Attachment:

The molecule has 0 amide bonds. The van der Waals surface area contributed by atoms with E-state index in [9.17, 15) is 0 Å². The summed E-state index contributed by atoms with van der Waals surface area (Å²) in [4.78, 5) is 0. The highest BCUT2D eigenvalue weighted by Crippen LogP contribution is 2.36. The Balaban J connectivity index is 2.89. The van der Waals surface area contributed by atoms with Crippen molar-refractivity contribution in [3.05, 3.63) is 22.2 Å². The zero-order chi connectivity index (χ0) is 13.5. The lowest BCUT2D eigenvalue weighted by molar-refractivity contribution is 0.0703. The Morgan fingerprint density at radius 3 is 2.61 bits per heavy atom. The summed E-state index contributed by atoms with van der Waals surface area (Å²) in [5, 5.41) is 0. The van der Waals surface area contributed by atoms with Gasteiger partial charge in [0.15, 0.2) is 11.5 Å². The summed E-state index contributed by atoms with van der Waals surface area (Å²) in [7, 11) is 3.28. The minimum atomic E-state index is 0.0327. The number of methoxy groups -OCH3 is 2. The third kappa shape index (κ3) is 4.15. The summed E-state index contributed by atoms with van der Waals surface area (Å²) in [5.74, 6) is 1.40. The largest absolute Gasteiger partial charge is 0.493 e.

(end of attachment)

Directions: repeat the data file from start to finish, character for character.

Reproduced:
The molecule has 0 amide bonds. The van der Waals surface area contributed by atoms with E-state index in [9.17, 15) is 0 Å². The summed E-state index contributed by atoms with van der Waals surface area (Å²) in [4.78, 5) is 0. The highest BCUT2D eigenvalue weighted by Crippen LogP contribution is 2.36. The Balaban J connectivity index is 2.89. The van der Waals surface area contributed by atoms with Crippen molar-refractivity contribution in [3.05, 3.63) is 22.2 Å². The zero-order chi connectivity index (χ0) is 13.5. The lowest BCUT2D eigenvalue weighted by molar-refractivity contribution is 0.0703. The Morgan fingerprint density at radius 3 is 2.61 bits per heavy atom. The summed E-state index contributed by atoms with van der Waals surface area (Å²) in [5, 5.41) is 0. The van der Waals surface area contributed by atoms with Gasteiger partial charge in [0.15, 0.2) is 11.5 Å². The summed E-state index contributed by atoms with van der Waals surface area (Å²) in [7, 11) is 3.28. The minimum atomic E-state index is 0.0327. The number of methoxy groups -OCH3 is 2. The third kappa shape index (κ3) is 4.15. The summed E-state index contributed by atoms with van der Waals surface area (Å²) in [5.74, 6) is 1.40. The largest absolute Gasteiger partial charge is 0.493 e.